26Feb

Class Certification Denied in Royalty Class Action Suit

Regmund v. Talisman Energy USA, Inc., No. 4:16-CV-02960, 2019 U.S. Dist. LEXIS 110363 (S.D. Tex. 2019)

The Plaintiffs, a putative class of lessors under oil and gas leases, brought claims against Talisman Energy USA, Inc. (“Talisman”) relating to Talisman’s “volumetric” method of calculating royalties. Some of the gas produced is “wet gas,” which requires stabilization prior to sale, which results in a reduction or “shrinkage” of the volume sold. Talisman commingled the production from numerous leases for processing at the stabilization facility, and then allocated the sales volumes back to individual leases on the basis of wellhead metered volumes (a “volumetric” allocation), and applied an estimate of overall shrinkage.

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21Feb

Buyer Not Entitled to Offset for Unpaid JIBs Mistakenly Omitted From Post-Closing Statement

Sundance Energy, Inc. v. NRP Oil & Gas LLP, 2019 Tex. App. LEXIS 7223 (Tex. App.—Houston [1st Dist.] Aug. 15, 2019, pet. filed)

This case out of the Houston First Court of Appeals involves a breach of retained liabilities provisions in a purchase and sale agreement, focusing on the legal and factual sufficiency of the jury’s damages award in light of its alleged failure to account for the seller’s evidence of an offset, whether the attorneys’ fees awarded by the trial court were reasonable and necessary, and whether it was an error for the court to admit evidence of attorneys’ fees in light of untimely disclosures.

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19Feb

Reworking Operations Held Not to Satisfy Continuous Development Clause

HJSA No. 3, Ltd. P’ship v. Sundown Energy Ltd. P’ship, No. 08-18-00113-CV, 2019 Tex. App. LEXIS 7254 (Tex. App.—El Paso Aug. 16, 2019, no pet. h.)

This oil and gas lease termination dispute centered on a disagreement as to what type of “drilling operations” constituted “continuous drilling operations” under a continuous development clause. The court held that the lessee’s reworking of existing wells did not satisfy the continuous development clause, resulting in a partial termination of the lease. The court held that, while the lease contained a definition of “drilling operations” that expressly included “reworking,” that was a general definition that did not control over the more specific terms in the continuous development clause. In reaching its conclusion, the court analyzed the role of several lease provisions, including the continuous development clause, retained acreage provision, temporary cessation clause, and an agreed definition of “drilling operations.”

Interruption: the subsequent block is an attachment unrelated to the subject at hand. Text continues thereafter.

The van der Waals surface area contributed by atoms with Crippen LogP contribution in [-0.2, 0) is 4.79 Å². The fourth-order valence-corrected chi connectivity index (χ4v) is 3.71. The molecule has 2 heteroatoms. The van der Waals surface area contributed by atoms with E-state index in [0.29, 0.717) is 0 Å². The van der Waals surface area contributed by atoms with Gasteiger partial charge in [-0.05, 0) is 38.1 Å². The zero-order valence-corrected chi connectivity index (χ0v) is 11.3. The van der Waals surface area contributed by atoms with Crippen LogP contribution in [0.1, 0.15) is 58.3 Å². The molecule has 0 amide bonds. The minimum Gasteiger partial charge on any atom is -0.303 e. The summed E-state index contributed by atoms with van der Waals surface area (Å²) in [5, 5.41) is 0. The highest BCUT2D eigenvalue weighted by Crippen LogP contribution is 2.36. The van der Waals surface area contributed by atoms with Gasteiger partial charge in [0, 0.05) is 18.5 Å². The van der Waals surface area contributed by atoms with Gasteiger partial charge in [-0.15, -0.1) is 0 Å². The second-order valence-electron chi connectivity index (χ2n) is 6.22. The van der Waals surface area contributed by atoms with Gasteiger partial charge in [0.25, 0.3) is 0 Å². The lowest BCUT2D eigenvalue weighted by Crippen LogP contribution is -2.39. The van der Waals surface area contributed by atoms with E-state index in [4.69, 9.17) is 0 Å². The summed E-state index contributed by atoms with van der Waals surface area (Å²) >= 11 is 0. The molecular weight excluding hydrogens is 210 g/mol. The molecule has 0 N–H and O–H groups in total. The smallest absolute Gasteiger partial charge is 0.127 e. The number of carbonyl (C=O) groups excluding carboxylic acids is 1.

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14Feb

Employment Law Update: The Fifth Circuit Addresses Day-Rate Compensation Schemes Under the Fair Labor Standards Act

This summer, the Fifth Circuit Court of Appeals addressed an often used and hotly litigated compensation  practice adopted  by oil and gas companies—day rates. Commonly utilized in the energy sector, companies engage highly skilled workers (such as drilling or well consultants) through an independent contractor arrangement and pay a “day rate” for the services of those individuals—a predetermined amount paid based on each day worked, regardless of the number of hours actually worked. Recently,  this  day-rate  compensation  scheme has spawned legal challenges across the United States. Specifically, in these lawsuits, workers allege (i) they were incorrectly classified as independent contractors under the Fair Labor Standards Act (“FLSA”) and (ii) they are owed unpaid overtime compensation for hours worked over forty (40) per week.

In August 2019, the Fifth Circuit Court of Appeals (which covers Texas, Louisiana, and Mississippi) granted a “win” for employers adopting the day-rate compensation  structure. Specifically, the Fifth Circuit  in  Faludi v. U.S. Shale Solutions, L.L.C. held a worker paid a day rate was exempt as a Highly Compensated Employee (“HCE”) under the FLSA, and, therefore, was not entitled to overtime compensation. Although the court’s holding in Faludi was limited to whether workers paid pursuant to a day-rate scheme are paid on a “salary basis” as required for the HCE exemption, the Faludi decision marks an important shift in wage and hour litigation facing the energy sector.

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16Sep